May 08 2008 show notes

  • Hillary Clinton's appeal.
  • Slavery rant.
  • Upcoming Event: May 16, Darien, Chicago, Il. 7pm. Talk and booksigning at Frugal Muse bookstore.
  • Upcoming Event: May 17, Chicago, Il. Chicago Green Festival. Talk at 1pm. WCPT Booth from 11am.
  • Racism, classism, other isms.
  • Guest: Former Alabama governor Don Siegelman. Another hour long interview including an update on the situation and listeners' calls. Transcript.
  • US Income Distribution, "The L-Curve".
  • Guest: Christy Harvey, Center for American Progress, MicCheckradio.org. "News Under the Radar".
  • Guest: Dr. Mark Espinoza, Central Dental Care, Phoenix, who advertises on 1480 KPHX.

Topics, guests, upcoming events, quotes, links to articles, audio clips, books & bumper music.

Thursday 08 May '08 show

  • Article: Clinton makes case for wide appeal.
    "Hillary Rodham Clinton vowed Wednesday to continue her quest for the Democratic nomination, arguing she would be the stronger nominee because she appeals to a wider coalition of voters — including whites who have not supported Barack Obama in recent contests. "I have a much broader base to build a winning coalition on," she said in an interview with USA TODAY. As evidence, Clinton cited an Associated Press article "that found how Sen. Obama's support among working, hard-working Americans, white Americans, is weakening again, and how whites in both states who had not completed college were supporting me."

    "There's a pattern emerging here," she said.

    Clinton's blunt remarks about race came a day after primaries in Indiana and North Carolina dealt symbolic and mathematical blows to her White House ambitions.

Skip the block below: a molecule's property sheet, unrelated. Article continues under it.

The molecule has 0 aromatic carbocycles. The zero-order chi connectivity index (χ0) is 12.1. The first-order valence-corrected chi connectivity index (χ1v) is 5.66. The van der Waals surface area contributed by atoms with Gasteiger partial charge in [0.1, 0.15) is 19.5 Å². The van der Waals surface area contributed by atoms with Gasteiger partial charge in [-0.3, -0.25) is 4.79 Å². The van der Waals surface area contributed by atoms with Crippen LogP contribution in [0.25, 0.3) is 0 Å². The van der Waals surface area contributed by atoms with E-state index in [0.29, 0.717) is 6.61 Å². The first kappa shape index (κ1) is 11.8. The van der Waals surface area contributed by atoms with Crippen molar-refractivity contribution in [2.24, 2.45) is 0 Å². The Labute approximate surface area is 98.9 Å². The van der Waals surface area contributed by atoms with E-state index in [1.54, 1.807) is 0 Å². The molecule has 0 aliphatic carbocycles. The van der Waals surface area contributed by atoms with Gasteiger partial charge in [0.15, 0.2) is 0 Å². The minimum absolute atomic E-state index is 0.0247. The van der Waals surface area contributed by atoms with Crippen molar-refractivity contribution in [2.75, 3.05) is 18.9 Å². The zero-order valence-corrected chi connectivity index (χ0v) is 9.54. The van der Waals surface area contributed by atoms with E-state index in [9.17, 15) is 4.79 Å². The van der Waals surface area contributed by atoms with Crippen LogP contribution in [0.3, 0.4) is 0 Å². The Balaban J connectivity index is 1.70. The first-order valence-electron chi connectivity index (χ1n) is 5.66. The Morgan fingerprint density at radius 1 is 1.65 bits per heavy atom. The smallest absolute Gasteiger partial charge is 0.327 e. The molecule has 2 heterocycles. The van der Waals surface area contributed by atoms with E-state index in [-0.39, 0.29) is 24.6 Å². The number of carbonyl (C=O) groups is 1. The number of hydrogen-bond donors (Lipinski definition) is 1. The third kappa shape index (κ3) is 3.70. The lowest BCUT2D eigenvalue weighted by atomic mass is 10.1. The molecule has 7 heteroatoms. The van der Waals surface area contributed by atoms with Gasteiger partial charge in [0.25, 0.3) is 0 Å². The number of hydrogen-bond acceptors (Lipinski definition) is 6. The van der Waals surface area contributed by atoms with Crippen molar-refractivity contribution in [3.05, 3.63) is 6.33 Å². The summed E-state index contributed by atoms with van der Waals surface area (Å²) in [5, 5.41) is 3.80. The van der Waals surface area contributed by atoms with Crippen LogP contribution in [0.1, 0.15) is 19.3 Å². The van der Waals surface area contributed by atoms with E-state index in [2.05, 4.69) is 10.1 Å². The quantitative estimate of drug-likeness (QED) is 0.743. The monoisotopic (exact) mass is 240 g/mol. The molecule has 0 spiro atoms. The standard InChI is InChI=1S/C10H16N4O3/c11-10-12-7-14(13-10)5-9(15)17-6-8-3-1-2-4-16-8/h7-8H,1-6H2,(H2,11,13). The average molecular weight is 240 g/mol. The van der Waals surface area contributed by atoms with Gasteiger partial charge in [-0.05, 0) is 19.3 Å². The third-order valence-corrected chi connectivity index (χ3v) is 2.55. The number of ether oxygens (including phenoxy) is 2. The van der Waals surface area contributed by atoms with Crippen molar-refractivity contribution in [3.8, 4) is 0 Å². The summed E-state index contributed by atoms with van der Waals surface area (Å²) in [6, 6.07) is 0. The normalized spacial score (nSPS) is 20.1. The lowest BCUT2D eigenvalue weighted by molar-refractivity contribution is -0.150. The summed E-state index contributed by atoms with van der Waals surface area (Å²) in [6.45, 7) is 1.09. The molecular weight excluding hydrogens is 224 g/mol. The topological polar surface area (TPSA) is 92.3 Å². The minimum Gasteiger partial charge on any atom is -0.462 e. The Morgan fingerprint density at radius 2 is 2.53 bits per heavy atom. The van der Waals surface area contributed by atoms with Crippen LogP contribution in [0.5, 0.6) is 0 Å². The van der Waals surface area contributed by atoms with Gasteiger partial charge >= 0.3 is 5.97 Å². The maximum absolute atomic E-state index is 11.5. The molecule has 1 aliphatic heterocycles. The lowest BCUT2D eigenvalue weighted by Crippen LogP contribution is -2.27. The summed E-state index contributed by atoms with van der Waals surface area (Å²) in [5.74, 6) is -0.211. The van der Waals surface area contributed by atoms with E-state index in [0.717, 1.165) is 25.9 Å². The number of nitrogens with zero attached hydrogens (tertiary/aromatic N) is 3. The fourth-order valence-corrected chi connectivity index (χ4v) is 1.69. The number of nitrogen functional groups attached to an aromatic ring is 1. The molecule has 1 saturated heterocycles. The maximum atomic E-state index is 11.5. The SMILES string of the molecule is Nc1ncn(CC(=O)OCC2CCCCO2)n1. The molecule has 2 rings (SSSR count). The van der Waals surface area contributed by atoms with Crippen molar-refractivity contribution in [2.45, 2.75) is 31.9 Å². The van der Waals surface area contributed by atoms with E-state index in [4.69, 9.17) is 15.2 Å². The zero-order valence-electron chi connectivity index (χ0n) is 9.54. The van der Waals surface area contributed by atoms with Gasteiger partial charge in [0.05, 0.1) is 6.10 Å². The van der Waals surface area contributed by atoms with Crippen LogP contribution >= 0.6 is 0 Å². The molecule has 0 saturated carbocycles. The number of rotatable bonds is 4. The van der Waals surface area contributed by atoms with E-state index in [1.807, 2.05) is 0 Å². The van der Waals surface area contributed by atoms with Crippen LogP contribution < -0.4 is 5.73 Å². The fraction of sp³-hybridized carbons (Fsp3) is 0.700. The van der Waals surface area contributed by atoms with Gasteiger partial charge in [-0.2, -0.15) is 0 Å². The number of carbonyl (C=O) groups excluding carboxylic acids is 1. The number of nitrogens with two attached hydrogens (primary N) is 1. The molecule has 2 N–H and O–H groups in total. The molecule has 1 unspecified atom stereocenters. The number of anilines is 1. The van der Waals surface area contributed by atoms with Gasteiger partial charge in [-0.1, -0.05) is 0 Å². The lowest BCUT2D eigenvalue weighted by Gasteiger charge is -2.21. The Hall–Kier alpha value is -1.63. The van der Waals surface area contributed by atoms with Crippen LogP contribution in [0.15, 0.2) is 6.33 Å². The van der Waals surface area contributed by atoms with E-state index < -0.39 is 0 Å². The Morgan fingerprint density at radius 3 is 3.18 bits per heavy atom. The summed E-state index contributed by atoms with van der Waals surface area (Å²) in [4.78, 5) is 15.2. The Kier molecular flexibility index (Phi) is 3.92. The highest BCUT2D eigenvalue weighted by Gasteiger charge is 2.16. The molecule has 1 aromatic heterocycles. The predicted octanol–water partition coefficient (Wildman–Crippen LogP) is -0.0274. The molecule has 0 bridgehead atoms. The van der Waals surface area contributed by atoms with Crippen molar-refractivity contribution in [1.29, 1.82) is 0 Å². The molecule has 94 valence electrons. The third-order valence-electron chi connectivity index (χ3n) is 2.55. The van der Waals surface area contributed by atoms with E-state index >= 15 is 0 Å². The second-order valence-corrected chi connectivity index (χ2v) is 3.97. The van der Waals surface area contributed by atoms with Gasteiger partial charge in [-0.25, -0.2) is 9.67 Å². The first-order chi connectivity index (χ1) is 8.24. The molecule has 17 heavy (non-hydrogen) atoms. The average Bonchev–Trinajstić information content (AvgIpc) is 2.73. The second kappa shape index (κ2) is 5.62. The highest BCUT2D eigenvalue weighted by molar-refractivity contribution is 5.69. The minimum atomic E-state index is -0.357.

"
  • Article: Clinton: But whites like me! .
  • Slavery rant. The following notes and quotes are from a similar rant Thom did earlier.
  • Thomas Jefferson and slavery. He first said "all men are born free" in defense of a black man in April 1770. Jefferson inherited slaves and responsibility for his mother and other family members. He ended primogeniture in Virginia. Jefferson's efforts to end slavery. The best biography is Thomas Jefferson: An Intimate History by Fawn McKay Brodie. Jefferson's first legal case, Howell vs. Netherland, defending a slave. In 1769 he wrote a bill, his first, to abolish slavery; he was heavily punished for that by two laws being passed that made it harder for people to free their slaves, including one that said that slaves who were freed and stayed in the state may be "hung, burned at the stake, dismembered, castrated and branded as well as the ordinary punishment of whipping". Another law said that any children of a white slave owner by a slave would be handed over to the church wardens for 2 years hard Christian labor and then sold, and could not be bought by the father or his family. In 1774 he wrote a booklet called a "Summary view of the rights of British Americans" attacking George III for forcing slavery on the colonies. He repeated it in the first draft of the Declaration of Independence, but it was deleted to get South Carolina and Georgia to sign. He unsuccessfully attempted to amend the Virginia constitution several times, and nationally. The Missouri compromise. It's easy for us to look back and deplore Jefferson, but many of the things we buy are made by people in slavery or appalling conditions. Are we ready to give up our slaves? Are we all becoming the slaves of the multinationals?
  • Book: Thomas Jefferson: An Intimate History by Fawn McKay Brodie.
  • Quote:
    "Under the law of nature, all men are born free, every one comes into the world with a right to his own person, which includes the liberty of moving and using it at his own will."